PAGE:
Why did Sakhalin and Central Asian Koreans dislike each other?

I remember how in the 1980s one of my friends was shocked to discover the depth of mutual distrust between two of her acquaintances, both of whom were Soviet Koreans. To the surprise of my friend, they did not see themselves as members of the same community: one of them was from Uzbekistan, and the other from Sakhalin, and this mattered enormously.
UZBEK SSR
Sakhalin Koreans have developed a unique fusion cuisine. Source: Пун Григорий/ТАСС

About half a million people living in what once was the Soviet Union consider themselves to be Korean. Most of them – 90 percent of ex-Soviet Koreans - live in the newly independent states of Central Asia, especially Kazakhstan and Uzbekistan. Another large Korean community – 7 percent or about 35,000 - can be found on the island of Sakhalin, in the far eastern part of Russia. The two groups have had dramatically different histories.

The Koreans of Central Asia (many of whom have moved to Russia) are descendants of Korean farmers who began to move to Russia in the 1860s, being attracted by the abundance of fertile land. In the early 1900s they were joined by a number of anti-Japanese activists who found asylum in Russia.

Until 1937, these Korean settlers lived in areas around Vladivostok where in some districts ethnic Koreans constituted around 95 percent of the population. They had their own school system, their newspapers and publishers, and their shops.

In 1937, the Soviet Korean population of the Russian Far East was forcibly relocated to Central Asia, which became the major geographical center of the community. The 1937 relocation sped up assimilation. Nowadays the majority of Koreans in Central Asia do not speak Korean.

A Japanese legacy

The Koreans of Sakhalin found themselves as a part of the Soviet Union under completely different circumstances. They had never intended to migrate to Russia, but the lands that lived on suddenly changed hands after the Second World War.

In 1905-45, the southern part of Sakhalin was a part of the Japanese Empire. From the late 1930s, ethnic Koreans began to move to the area looking for employment in the mining, fishing and timber industries. More workers were sent (often forcibly) as part of labor mobilization campaigns in the 1940s. As a result, in 1945 there were some 25,000 Koreans on the island.

When the island changed hands and Russia re-established its control over southern Sakhalin, the local Japanese population was promptly expelled and shipped back to Japan. But the Korean population was not allowed to leave – contrary to their wishes.

What makes them different

Sakhalin’s Koreans are different from the Koreans of Central Asia in many regards. Many of them speak fluent Korean – after all, most of them are second and third generation migrants, while the typical Central Asian Korean belongs to the seventh or eighth generation of migrants. They have also managed to keep their culture more distinct. Even inter-marriage became common only recently, in the mid-1980s.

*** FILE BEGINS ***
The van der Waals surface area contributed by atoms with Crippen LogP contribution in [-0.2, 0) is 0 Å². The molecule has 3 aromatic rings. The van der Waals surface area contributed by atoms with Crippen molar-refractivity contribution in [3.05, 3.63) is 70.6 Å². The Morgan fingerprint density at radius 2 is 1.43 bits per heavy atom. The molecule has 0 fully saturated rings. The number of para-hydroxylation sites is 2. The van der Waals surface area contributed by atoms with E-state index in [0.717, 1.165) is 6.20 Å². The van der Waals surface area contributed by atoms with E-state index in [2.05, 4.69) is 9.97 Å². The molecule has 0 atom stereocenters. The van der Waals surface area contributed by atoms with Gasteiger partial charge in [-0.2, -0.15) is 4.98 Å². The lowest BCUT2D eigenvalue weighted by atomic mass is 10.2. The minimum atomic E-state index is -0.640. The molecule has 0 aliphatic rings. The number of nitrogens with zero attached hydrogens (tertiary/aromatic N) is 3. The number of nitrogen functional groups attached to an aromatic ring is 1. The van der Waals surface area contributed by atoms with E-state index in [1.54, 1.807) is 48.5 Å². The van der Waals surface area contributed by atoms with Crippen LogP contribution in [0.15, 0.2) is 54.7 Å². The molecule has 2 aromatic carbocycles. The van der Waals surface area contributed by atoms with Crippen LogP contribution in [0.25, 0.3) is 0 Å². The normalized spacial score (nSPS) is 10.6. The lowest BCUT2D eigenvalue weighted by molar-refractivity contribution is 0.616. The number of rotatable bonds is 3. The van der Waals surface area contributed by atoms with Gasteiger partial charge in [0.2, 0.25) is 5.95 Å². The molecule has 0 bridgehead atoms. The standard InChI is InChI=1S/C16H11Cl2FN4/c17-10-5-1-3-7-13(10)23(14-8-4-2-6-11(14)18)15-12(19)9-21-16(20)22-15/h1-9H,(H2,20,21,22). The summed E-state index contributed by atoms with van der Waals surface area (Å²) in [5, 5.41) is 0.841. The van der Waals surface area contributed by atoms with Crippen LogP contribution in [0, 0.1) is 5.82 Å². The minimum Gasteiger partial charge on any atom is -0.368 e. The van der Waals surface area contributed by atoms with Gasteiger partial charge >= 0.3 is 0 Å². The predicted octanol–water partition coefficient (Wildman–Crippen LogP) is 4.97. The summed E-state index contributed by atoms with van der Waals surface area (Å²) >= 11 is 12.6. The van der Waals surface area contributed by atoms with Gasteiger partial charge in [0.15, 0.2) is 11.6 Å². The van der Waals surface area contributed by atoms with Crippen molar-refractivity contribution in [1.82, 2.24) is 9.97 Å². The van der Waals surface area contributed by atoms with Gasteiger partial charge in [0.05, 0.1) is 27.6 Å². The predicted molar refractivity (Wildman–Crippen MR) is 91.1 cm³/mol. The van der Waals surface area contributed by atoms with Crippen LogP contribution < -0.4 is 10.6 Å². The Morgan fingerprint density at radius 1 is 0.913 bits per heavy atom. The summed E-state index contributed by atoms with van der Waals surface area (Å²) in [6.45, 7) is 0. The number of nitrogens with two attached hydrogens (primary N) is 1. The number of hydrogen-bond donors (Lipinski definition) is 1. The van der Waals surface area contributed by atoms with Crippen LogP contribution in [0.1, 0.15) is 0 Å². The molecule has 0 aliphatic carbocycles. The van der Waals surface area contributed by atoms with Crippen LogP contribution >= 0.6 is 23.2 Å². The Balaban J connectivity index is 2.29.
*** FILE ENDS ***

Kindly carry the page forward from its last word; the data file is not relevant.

In the past, the relations between Central Asian Koreans and the Koreans of Sakhalin were often tense. Politics played a major role in tensions, somewhat surprisingly.

Koreans in Central Asia have managed to preserve their culinary traditions / Grigory Pun / TASSKoreans in Central Asia have managed to preserve their culinary traditions / Grigory Pun / TASSThe Koreans of Central Asia in spite of all the injustices they suffered in the late 1930s, tended to be quite pro-communist and generally pro-Soviet in their worldview.

By contrast, Koreans of Sakhalin Island, until the 1970s and 1980s, remained alienated from and suspicious of the Soviet regime. Of course this was not the only reason for tensions. The differences in culture, values and traditions (generally more conservative in Sakhalin) played an important role too.

Admittedly these differences are increasingly a thing of the past. The new generation broadly does not care anymore. 

And quiet flows the Han is a blog about the historical and contemporary interactions between Russians and Koreans. In most cases, but by no means always, political issues are studiously avoided by the author, whose major interest is everyday life, culture and the lives of individuals. In this blog, Dr. Andrei Lankov explores how Russian culture was (and is) seen in Korea. He talks about migration, inter-marriage and even cuisine.

Dr. Andrei Lankov, born in 1963, is a historian specializing in Korea. He is also known for his journalistic writings on Korean history. He has published a number of books (four in English) on Korean history. Having taught Korean history at the Australian National University, he now teaches in Kookmin University in Seoul.

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